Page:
pride to me to recollect, that whilst economists and politicians were recommending to the legislature the protection of this traffic, and senators were forming statutes for its promotion, and declaring it a bene fit to the country, the judges of the land, above the age in which they lived, standing upon the high ground of natural right, and disdaining to bend to the lower doctrine of expediency, declared that slavery was inconsistent with the genius of the English Constitution, and that human beings could not be the subject-matter of property; and if in deed there had been any express law commanding us to recognize those rights, we might then have been called upon to consider the propriety of that which has been said by the great commentator upon the laws of this country, that, if any human law should allow or enjoin us to commit an offence against the Divine law, we are bound to transgress that human law; for upon the law of nature, and the law of revelation, depend all human laws that is to say, no human law should be suffered to contradict these. Now, if it can be shewn, that slavery is against the law of nature and the law of God, it cannot be recognized in our Courts. If slavery be recognized by any law prevailing in East Florida, the operation of that law is local. It is an anti-Christian law, and one which violates the rights of nature, and therefore ought not to be recognized here. Sir George Cockburn having in the first instance received these Negroes into his ship, he could no more have forced them back into slavery than he could have committed them to the deep." With regard to the trade itself, the Directors have no ground whatever, for indulging a hope that any material or permanent diminution has taken place. With the exception of three vessels, two under French and one under Spanish co lours, captured by the French flag, it does not appear that the French squadron have offered any effectual

interruption to the traffic. During the whole of 1823, there were never at any one time less than three or four vessels under the French flag, trading for slaves, at the Gallinas and Shebar. This must have been well known to the French authori ties on the coast, civil, military, and naval; but, during all that time, not a capture was made. Within the short space of two months the boats of a British vessel, the Maidstone, visited nineteen vessels, all carrying on the trade; yet not one of whom, from the present state of our relations with France, or from the inefficiency of our treaties with other powers, was she authorised to touch. Ten of these were under French colours, furnished with French papers, and belonging to French ports. The object of the voyage was openly avowed and gloried in by some of the masters.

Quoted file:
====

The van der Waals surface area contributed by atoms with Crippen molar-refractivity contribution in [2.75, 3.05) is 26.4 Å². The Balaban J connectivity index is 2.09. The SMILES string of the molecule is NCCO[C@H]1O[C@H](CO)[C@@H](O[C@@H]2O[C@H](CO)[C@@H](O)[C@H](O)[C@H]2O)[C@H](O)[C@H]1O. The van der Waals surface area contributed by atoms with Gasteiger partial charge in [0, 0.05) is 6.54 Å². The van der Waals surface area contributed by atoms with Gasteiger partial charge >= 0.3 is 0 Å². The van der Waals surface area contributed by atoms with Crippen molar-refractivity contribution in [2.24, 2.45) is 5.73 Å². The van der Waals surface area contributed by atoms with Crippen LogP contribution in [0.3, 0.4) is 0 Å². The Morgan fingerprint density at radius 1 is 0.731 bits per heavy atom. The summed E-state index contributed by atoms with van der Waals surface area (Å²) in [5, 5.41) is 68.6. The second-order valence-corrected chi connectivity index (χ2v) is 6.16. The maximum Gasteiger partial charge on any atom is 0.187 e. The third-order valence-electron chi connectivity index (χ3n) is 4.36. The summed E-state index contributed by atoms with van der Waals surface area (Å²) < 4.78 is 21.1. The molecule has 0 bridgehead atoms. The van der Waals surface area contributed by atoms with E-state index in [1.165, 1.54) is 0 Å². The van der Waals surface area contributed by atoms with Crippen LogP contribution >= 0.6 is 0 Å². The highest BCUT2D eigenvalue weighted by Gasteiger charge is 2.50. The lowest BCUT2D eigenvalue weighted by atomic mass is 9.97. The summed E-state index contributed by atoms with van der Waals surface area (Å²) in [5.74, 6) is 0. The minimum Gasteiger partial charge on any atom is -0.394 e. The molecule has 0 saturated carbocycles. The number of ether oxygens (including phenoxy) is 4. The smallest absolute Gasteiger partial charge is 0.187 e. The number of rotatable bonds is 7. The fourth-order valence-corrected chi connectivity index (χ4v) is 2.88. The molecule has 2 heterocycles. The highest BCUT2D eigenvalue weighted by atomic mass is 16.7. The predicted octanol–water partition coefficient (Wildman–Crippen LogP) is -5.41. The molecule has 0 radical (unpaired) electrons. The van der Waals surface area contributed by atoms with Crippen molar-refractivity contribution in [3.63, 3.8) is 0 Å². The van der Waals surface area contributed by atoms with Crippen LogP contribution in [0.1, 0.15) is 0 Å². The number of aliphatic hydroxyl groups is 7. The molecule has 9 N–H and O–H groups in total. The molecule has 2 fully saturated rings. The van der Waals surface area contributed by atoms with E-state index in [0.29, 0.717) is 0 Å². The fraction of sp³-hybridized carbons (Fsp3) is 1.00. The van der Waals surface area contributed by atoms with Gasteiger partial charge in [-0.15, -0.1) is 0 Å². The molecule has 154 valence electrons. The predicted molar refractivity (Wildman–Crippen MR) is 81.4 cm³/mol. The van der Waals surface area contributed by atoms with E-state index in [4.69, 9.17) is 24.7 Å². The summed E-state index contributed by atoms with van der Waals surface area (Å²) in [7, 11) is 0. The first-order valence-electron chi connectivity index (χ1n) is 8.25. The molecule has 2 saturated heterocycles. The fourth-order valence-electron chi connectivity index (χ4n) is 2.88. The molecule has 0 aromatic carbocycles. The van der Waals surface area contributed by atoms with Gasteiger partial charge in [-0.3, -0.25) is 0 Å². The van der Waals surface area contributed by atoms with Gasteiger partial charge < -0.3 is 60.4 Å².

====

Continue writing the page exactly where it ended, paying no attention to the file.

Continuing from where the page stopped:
But the French slave-trade is not confined to regular voyages. It is stated, that every coasting vessel belonging to the French settlements of Goree and Senegal is accustomed regularly to purchase two or three slaves in each successive ship, and to import them into these settlements; that the inhabitants may buy slaves, whom they have only to take before the mayor to be regis tered; and that the French government itself is in the habit of making purchases from the inhabitants, and training the persons so purchased to serve in their garrisons. Captain Pince, commanding a merchant ship belonging to Liverpool, during a short stay in the river Bonny, saw about twenty slavevessels under French colours, one or more arriving every two or three days; among others, three first-class brigantines direct from Nantz, each destined to take upwards of 500 slaves. It was generally understood by the French ships there, that their cruizers would not meddle with them: on this head they seemed to entertain no fears. Captain Pince passed under the stern of the Hebe, a French frigate, whilst three French slave-ships were